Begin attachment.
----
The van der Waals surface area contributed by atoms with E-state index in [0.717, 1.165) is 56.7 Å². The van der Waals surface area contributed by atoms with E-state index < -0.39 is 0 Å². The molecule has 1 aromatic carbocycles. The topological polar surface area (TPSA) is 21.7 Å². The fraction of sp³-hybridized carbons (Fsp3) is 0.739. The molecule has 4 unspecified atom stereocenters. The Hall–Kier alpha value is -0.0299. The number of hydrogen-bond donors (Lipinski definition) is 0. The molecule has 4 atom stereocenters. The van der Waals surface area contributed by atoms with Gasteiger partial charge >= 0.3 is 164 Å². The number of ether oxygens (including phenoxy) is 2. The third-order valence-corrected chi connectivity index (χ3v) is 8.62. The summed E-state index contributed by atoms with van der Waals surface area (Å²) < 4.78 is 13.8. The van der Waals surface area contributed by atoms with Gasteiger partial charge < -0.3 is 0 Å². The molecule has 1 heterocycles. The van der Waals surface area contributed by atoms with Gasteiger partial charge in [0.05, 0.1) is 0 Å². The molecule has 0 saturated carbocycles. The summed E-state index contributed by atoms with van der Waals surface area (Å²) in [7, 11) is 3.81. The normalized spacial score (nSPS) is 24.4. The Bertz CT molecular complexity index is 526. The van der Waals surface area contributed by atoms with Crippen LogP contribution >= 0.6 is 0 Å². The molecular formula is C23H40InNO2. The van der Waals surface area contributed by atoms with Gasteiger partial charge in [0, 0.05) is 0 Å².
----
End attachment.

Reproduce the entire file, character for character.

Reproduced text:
The van der Waals surface area contributed by atoms with E-state index in [0.717, 1.165) is 56.7 Å². The van der Waals surface area contributed by atoms with E-state index < -0.39 is 0 Å². The molecule has 1 aromatic carbocycles. The topological polar surface area (TPSA) is 21.7 Å². The fraction of sp³-hybridized carbons (Fsp3) is 0.739. The molecule has 4 unspecified atom stereocenters. The Hall–Kier alpha value is -0.0299. The number of hydrogen-bond donors (Lipinski definition) is 0. The molecule has 4 atom stereocenters. The van der Waals surface area contributed by atoms with Gasteiger partial charge >= 0.3 is 164 Å². The number of ether oxygens (including phenoxy) is 2. The third-order valence-corrected chi connectivity index (χ3v) is 8.62. The summed E-state index contributed by atoms with van der Waals surface area (Å²) < 4.78 is 13.8. The van der Waals surface area contributed by atoms with Gasteiger partial charge < -0.3 is 0 Å². The molecule has 1 heterocycles. The van der Waals surface area contributed by atoms with Gasteiger partial charge in [0.05, 0.1) is 0 Å². The molecule has 0 saturated carbocycles. The summed E-state index contributed by atoms with van der Waals surface area (Å²) in [7, 11) is 3.81. The normalized spacial score (nSPS) is 24.4. The Bertz CT molecular complexity index is 526. The van der Waals surface area contributed by atoms with Crippen LogP contribution >= 0.6 is 0 Å². The molecular formula is C23H40InNO2. The van der Waals surface area contributed by atoms with Gasteiger partial charge in [0, 0.05) is 0 Å².